dear ephesus
11/13/13 at 03:58 PM 225 Comments

4 Major Differences Between the Book of Mormon and the Bible

text size A A A

The Book of Mormon, long a lynchpin of the Mormon faith, has both captivated and perplexed people all over the world. Many Latter-day Saints hold this work as the keystone to their entire worldview. In fact, former LDS President Ezra Taft Benson once said, "Just as the arch crumbles if the keystone is removed, so does all the Church stand or fall with the truthfulness of the Book of Mormon."

One of the central claims to the Book of Mormon's authority is that the work completes (rather than compliments) the doctrines of salvation as found in the Bible. The two are seen as separate works, but working in tandem to provide the gospel message to the world. If this is the case, if coherent truth about salvation may be found in both works, then we should expect to see many similarities between the two.

There are, however, substantial differences between the two which deserve our attention.


Differences begin in the very formation of the two works. In 1830, the founder of the LDS Church, Joseph Smith Jr., published the first edition of the Book of Mormon. After weeks of work, the book quietly stepped onto the stage of religious literature. The process of getter there, however, is quite extraordinary.

Smith claimed to have a series of visions which revealed the location of golden plates. These plates, said to be ancient accounts of Native American-Hebrew origin, were buried in a hill near to Smith's home. Having discovered them, he later began a process that many within the LDS community – to include Smith himself – describe as 'translation'.

While competing accounts of how Smith accomplished the task exist, they all stay within the same basic structure: using two seer stones, Smith watched as "reformed Egyptian" – a language yet to be discovered outside of this area – illuminated into English. Despite LDS scholars arguing for translation, this processes is more aptly described as transcription. Smith had no formal language training, but simply transcribed the miraculously illuminated English into English.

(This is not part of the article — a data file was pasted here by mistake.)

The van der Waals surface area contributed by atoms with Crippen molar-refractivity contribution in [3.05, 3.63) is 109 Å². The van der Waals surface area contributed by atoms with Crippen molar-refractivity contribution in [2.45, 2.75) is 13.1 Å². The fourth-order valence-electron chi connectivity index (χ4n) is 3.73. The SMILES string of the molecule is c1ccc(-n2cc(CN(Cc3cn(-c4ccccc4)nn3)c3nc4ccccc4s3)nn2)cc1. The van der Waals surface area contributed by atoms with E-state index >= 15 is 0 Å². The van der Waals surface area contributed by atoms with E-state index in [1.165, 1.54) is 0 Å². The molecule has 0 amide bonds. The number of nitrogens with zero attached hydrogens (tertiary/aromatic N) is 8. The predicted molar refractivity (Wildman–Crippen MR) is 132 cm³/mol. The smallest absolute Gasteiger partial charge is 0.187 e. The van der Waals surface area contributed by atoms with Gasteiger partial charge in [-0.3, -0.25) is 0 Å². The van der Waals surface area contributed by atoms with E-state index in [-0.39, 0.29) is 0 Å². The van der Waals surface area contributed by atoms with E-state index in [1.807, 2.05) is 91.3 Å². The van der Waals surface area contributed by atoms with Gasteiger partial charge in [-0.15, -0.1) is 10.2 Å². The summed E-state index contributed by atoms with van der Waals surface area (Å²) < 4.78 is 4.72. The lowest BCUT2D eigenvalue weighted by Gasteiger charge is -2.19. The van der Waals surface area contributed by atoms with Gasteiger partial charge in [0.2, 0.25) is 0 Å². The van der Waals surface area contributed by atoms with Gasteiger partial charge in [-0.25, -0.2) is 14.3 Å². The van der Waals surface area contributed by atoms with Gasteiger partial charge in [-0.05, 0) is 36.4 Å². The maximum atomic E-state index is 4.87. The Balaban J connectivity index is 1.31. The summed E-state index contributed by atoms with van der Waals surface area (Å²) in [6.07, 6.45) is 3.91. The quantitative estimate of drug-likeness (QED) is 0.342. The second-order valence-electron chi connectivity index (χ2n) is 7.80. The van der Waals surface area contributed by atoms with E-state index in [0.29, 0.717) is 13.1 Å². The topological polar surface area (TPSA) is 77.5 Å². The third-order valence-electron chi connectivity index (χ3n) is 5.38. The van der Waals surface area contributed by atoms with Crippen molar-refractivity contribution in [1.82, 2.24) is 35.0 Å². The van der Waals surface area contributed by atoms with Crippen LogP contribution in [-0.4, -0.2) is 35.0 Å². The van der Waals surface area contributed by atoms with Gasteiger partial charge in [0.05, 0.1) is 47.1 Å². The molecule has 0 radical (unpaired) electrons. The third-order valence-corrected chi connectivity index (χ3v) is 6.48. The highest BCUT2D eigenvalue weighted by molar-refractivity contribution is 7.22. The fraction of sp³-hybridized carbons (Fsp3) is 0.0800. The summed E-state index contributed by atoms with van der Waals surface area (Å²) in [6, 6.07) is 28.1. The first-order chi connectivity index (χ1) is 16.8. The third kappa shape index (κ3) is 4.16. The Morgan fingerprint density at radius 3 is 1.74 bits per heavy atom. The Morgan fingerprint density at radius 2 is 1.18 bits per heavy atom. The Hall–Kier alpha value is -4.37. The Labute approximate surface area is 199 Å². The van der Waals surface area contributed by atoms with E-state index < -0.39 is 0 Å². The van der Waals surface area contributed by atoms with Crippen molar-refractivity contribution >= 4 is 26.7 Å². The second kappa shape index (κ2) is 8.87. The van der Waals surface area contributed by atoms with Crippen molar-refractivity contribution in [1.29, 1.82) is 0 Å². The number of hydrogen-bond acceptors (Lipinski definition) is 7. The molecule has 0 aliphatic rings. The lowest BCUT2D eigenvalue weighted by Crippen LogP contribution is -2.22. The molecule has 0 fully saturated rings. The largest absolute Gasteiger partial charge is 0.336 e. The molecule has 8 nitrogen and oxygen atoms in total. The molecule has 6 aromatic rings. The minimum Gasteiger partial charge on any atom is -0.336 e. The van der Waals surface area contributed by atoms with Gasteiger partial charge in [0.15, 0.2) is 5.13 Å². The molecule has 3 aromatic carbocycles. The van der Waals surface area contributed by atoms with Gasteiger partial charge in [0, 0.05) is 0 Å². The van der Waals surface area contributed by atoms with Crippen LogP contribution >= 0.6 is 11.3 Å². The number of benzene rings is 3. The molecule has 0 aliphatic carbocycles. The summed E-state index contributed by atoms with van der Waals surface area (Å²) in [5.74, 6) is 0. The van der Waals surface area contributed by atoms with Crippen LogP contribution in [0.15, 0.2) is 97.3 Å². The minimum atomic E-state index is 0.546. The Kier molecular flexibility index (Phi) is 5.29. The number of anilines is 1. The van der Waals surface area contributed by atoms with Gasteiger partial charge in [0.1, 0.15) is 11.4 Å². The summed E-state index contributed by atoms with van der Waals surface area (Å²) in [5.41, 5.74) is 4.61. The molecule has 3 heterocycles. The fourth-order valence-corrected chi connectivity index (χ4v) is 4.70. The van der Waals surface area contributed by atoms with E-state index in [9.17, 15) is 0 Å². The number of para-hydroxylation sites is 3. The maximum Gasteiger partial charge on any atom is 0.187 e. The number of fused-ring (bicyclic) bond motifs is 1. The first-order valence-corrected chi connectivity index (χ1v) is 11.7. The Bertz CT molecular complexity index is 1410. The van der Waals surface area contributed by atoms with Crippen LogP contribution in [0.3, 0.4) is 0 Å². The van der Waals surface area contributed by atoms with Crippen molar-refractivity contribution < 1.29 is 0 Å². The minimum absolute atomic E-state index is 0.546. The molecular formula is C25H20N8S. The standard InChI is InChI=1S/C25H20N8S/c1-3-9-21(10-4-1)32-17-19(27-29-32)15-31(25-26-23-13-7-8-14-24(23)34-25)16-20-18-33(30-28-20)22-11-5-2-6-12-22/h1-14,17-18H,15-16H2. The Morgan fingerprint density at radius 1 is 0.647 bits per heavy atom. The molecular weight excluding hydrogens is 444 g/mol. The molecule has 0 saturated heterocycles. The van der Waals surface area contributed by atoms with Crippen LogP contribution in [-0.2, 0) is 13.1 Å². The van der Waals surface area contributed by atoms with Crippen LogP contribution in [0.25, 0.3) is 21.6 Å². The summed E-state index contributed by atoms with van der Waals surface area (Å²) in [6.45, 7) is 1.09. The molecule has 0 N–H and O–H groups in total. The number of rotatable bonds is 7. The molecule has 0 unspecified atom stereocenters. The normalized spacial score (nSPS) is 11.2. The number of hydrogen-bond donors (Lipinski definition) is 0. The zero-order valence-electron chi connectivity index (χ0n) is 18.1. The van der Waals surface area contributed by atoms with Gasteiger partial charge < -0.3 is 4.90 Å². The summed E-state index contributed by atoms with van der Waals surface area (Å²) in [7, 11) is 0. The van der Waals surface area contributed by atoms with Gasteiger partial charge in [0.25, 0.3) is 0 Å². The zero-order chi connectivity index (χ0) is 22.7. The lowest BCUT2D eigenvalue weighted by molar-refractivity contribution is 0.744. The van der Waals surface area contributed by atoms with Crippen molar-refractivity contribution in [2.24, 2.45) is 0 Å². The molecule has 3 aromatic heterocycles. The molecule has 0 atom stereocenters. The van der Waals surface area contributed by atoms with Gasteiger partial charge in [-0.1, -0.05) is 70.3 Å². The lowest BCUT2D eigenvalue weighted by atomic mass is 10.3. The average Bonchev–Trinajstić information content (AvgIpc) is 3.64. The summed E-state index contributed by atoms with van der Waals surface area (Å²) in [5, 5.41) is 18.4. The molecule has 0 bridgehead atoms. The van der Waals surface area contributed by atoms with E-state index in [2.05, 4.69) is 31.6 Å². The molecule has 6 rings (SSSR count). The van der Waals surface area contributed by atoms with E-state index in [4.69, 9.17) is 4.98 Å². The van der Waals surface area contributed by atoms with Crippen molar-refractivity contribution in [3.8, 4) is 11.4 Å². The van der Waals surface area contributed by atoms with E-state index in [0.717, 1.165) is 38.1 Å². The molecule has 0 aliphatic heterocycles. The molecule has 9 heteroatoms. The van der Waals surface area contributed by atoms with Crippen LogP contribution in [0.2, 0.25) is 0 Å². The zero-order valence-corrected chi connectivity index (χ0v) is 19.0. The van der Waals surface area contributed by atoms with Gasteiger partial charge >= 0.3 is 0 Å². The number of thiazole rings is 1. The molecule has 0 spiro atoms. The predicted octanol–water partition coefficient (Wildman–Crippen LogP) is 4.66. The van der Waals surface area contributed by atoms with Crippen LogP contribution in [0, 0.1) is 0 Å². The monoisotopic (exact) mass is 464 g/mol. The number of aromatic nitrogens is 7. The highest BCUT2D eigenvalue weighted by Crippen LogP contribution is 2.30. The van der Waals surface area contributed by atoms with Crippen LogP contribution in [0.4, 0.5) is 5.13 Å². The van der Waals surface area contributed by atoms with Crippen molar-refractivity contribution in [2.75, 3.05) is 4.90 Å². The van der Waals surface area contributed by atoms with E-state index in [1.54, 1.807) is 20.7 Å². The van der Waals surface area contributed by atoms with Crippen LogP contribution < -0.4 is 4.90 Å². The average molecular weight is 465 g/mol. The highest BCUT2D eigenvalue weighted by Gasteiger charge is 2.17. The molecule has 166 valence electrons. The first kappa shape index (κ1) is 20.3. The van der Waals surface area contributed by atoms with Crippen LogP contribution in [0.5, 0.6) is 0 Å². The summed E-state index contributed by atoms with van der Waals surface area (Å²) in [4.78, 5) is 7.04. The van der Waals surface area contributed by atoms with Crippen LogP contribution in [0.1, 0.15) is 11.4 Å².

This process is substantially different from the process of Bible translation. Written in three (widely studied) ancient languages, men and women who are formally trained painstakingly convert word after word from one language into English.

The Bible has undergone many translations by thousands of translators. The Book of Mormon has, ostensibly, undergone one transcription by one transcriber.


The entire raison d'être of the Book of Mormon is the restoration of lost aspects of the gospel. From beginning to end, the work makes no sense if the gospel message of Jesus needs no reintroduction. In his recent work, Wrestling the Angel, prolific LDS author Terryl Givens points out that Joseph Smith viewed the Bible as "neither complete nor accurate. Nor was it sufficient (30)." As LDS theologian Parley Pratt analogized, the Bible enjoyed the status of a fountain throughout the ages, but was in actuality just a stream.

Something needed to rescue holy writ from its inability to fully counsel humanity on the doctrines of salvation. Enter the Book of Mormon's introduction through Smith.

In History of the Church Vol. I, after receiving a vision from two personages Smith was visited by an angelic being named Moroni. The angel informed Smith that the "fulness of the Gospel" was contained in golden plates he was soon to discover.

This should give any believer pause to reflect on what Paul meant when he warned against such angelic encounters. He cautioned in his letter to the Galatians that if “we or an angel from heaven should preach to you a gospel contrary to the one we preached to you, let him be accursed (Gl 1:8).”

This is a striking statement. Paul warns if anyone, even himself, preaches a gospel contrary to the one preached by the first apostles, the messenger is cursed. This verse seems to take issue with post-apostolic revelation by angels, of which Smith's encounter fits the description.

Essentially, Paul states that the gospel preached by the apostles is the only gospel to ever be preached. Yet, fundamental to the Book of Mormon's existence, the work acts as a catalyst to restore the original gospel through the prophetic office of Joseph Smith and all the theological distinctives found within Mormonism but absent from the Bible (i.e., doctrine of eternal progression, baptism of the dead, eternal marriage, ect). Thus, were it not for an angel preaching a contrary gospel, the Book of Mormon would not be known.


If you've ever been visited by LDS missionaries, then you may have been asked to prayerfully consider whether the Book of Mormon was true. This invitation is usually drawn from the Book of Mormon itself.